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19

Water was used for many purposes in the shuttle. The particular application you are asking about is the Water Spray Boiler (WSB), part of the Auxiliary Power Unit / Hydraulic (APU/Hyd) system. This device provided cooling to the lubrication oil in the APU and to the hydraulic fluid as required. Each of the three APU/Hyd systems had a dedicated WSB. This ...


28

The spacecraft is lost if no DC power is available. That was indeed true. A subset of the shuttle electrical busses were redundantly powered so that loss of one or, in some cases, even two fuel cells did not mean that the bus lost power. An example of the triply redundant busses were the "essential busses". These busses were required to switch ...


1

Ooh, this is old. I do feel the answers need a little addition though: Why would NASA not choose to go with their conceptual design when building the ISS, See below, but TL;DR: Russia coming on board and Mir-Shuttle docking experience killed off the design. and how would it have worked? See below. NASA patented a concept of its operation. The two ...


28

No. Even the highest ballistic coefficient debris (engine turbopumps, etc) only made it to Louisiana. Heavier objects with higher ballistic coefficients, a measure of how far objects will travel in the air, landed toward the end of the debris trail in western Louisiana. Source: CAIB Report Volume 1 p. 45 & 47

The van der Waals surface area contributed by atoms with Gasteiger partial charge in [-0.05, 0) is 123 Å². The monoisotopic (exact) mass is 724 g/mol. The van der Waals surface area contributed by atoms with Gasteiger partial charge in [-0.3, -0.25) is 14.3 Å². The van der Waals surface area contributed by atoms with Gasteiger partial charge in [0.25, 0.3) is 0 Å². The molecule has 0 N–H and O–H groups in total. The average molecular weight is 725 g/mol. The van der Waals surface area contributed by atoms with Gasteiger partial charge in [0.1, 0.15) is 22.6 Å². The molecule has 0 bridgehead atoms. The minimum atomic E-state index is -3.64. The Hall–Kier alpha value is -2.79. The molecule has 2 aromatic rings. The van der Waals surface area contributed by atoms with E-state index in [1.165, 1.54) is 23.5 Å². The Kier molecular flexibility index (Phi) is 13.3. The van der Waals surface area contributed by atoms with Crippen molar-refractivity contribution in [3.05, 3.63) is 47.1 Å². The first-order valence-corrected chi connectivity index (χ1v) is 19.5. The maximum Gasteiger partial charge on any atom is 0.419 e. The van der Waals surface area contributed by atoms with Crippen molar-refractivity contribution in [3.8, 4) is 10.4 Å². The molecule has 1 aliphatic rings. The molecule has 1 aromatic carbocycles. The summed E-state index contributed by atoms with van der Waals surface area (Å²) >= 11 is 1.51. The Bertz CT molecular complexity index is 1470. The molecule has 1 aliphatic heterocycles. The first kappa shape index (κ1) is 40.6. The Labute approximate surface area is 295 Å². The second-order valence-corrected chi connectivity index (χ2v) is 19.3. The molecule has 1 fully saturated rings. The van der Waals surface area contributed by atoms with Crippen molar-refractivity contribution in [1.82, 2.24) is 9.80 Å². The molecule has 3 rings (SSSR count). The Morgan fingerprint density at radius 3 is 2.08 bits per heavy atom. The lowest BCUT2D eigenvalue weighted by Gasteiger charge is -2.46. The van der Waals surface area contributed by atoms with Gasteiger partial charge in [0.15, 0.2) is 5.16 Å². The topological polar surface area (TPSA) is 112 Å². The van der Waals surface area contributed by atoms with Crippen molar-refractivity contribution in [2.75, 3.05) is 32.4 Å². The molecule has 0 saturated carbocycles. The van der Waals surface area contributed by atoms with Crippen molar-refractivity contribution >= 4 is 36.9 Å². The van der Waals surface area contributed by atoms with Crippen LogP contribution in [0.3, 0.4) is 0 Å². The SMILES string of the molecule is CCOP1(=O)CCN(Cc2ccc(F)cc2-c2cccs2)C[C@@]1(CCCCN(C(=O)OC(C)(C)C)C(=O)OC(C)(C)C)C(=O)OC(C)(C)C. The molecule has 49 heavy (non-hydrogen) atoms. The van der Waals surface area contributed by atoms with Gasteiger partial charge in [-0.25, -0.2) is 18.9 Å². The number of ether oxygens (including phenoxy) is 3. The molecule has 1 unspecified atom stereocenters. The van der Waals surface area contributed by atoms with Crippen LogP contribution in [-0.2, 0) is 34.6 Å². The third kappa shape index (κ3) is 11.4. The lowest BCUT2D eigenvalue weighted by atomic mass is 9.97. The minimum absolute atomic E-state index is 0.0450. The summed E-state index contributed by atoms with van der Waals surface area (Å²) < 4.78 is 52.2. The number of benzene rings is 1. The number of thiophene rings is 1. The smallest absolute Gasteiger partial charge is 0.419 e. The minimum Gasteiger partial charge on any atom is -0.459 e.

18

Unlikely. From the Wikipedia page on orbital decay: Due to atmospheric drag, the lowest altitude above the Earth at which an object in a circular orbit can complete at least one full revolution without propulsion is approximately 150 km (93 mi) while the lowest perigee of an elliptical revolution is approximately 90 km (56 mi). 70.5 km is well below that. ...


3

Just created a new account to comment here, but apparently I need more reputation to comment direction on a previous post... I just wanted to chime in that Ludo is correct, that patent, co-authored by my grandfather "George von Pragenau" is indeed what was used for the Saturn V dynamic test stand. He was the dynamic stability guru for NASA during ...


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